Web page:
Guest Author - Caroline Henrich
There is a certain thrill associated with a court. Many lawyers have described litigating as a rush of adrenalin. It can be addictive. The same rush may occur when you see your attorney cross examining your ex-spouse. Perhaps your counsel is making him/her uncomfortable, squirm, confused or just angry. Lawyers are paid to represent your interests in front of a judge or jury.
This short term rush may not be worth the long term consequences. Lawyers are expensive and litigation is emotionally draining. The cost and effects of litigation on your ex-spouse will often not be easily forgotten. Your ex-spouse may not be cooperative when you ask for a favor regarding your children. He/she may not be willing to pay an extra bill or advance a child support payment. He/she will most certainly remind you that you were the one who choose to litigate for months/years and now he/she will abide only by the terms of the court order.
At this time, you may wish that you selected a form of collaborative divorce. Choosing collaborative divorce does not mean your ex-spouse will get everything and you will be left with no money and without your children. Make sure you investigate forms of collaborative divorce. Speak with friends or family members who have used collaborative divorce.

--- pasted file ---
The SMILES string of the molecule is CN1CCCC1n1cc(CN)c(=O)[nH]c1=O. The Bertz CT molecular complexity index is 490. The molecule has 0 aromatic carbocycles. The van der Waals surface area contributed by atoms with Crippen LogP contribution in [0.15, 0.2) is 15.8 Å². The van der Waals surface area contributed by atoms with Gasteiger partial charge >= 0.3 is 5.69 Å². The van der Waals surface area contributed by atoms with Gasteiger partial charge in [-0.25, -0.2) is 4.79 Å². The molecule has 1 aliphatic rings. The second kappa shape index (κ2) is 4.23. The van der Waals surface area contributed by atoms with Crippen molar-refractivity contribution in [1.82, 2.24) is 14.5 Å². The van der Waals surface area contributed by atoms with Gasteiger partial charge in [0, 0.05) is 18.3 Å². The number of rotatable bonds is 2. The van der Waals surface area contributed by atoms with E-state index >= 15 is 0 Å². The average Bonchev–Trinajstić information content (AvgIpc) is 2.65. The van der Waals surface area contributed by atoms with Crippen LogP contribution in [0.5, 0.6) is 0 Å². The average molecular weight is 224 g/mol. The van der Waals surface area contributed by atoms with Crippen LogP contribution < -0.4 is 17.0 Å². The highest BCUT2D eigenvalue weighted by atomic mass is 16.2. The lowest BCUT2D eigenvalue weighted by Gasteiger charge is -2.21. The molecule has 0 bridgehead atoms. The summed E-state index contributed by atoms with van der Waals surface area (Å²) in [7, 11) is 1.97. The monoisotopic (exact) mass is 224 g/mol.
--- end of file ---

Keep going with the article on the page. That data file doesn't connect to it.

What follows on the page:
This article is not to suggest collaborative divorce is for everyone. If your soon to be ex-spouse has already hired an aggressive lawyer and wants to litigate, you may have no choice but to hire your own lawyer and go to court. If however your ex-spouse appears to be reasonable and you have had an amicable separation, you should explore collaborative divorce.
Collaborative divorce does not mean you will not have the benefit of legal counsel, you can. It just means that your lawyers will not engage in familiar aspects of litigation including depositions, motions, filing briefs and other forms of discovery. The two parties ordinarily will sign an agreement whereby they voluntarily agree to make all efforts to settle the divorce. There may be a mediator or a panel of experts assisting in the final agreement.
While collaborative divorce is not for everyone, it should certainly be a consideration. Please seek legal advice regarding the rules in your state and support before signing any agreements or documents.